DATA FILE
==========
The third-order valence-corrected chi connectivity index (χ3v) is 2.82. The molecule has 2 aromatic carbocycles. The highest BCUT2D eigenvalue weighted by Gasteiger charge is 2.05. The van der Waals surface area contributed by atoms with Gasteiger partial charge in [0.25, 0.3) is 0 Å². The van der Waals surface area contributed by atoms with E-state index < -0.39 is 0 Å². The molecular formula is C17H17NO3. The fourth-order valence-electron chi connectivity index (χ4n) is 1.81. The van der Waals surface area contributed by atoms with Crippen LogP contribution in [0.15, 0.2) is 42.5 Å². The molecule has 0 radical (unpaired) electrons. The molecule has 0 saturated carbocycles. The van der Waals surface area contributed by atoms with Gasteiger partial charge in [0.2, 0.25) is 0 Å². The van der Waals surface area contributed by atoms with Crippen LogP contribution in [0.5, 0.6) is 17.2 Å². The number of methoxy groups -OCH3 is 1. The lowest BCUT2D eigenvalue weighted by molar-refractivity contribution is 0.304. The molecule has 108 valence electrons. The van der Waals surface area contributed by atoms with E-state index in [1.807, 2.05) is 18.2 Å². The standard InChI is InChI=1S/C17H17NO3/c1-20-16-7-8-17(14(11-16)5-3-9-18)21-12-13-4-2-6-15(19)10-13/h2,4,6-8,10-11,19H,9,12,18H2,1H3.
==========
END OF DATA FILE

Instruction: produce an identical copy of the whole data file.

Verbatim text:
The third-order valence-corrected chi connectivity index (χ3v) is 2.82. The molecule has 2 aromatic carbocycles. The highest BCUT2D eigenvalue weighted by Gasteiger charge is 2.05. The van der Waals surface area contributed by atoms with Gasteiger partial charge in [0.25, 0.3) is 0 Å². The van der Waals surface area contributed by atoms with E-state index < -0.39 is 0 Å². The molecular formula is C17H17NO3. The fourth-order valence-electron chi connectivity index (χ4n) is 1.81. The van der Waals surface area contributed by atoms with Crippen LogP contribution in [0.15, 0.2) is 42.5 Å². The molecule has 0 radical (unpaired) electrons. The molecule has 0 saturated carbocycles. The van der Waals surface area contributed by atoms with Gasteiger partial charge in [0.2, 0.25) is 0 Å². The van der Waals surface area contributed by atoms with Crippen LogP contribution in [0.5, 0.6) is 17.2 Å². The number of methoxy groups -OCH3 is 1. The lowest BCUT2D eigenvalue weighted by molar-refractivity contribution is 0.304. The molecule has 108 valence electrons. The van der Waals surface area contributed by atoms with E-state index in [1.807, 2.05) is 18.2 Å². The standard InChI is InChI=1S/C17H17NO3/c1-20-16-7-8-17(14(11-16)5-3-9-18)21-12-13-4-2-6-15(19)10-13/h2,4,6-8,10-11,19H,9,12,18H2,1H3.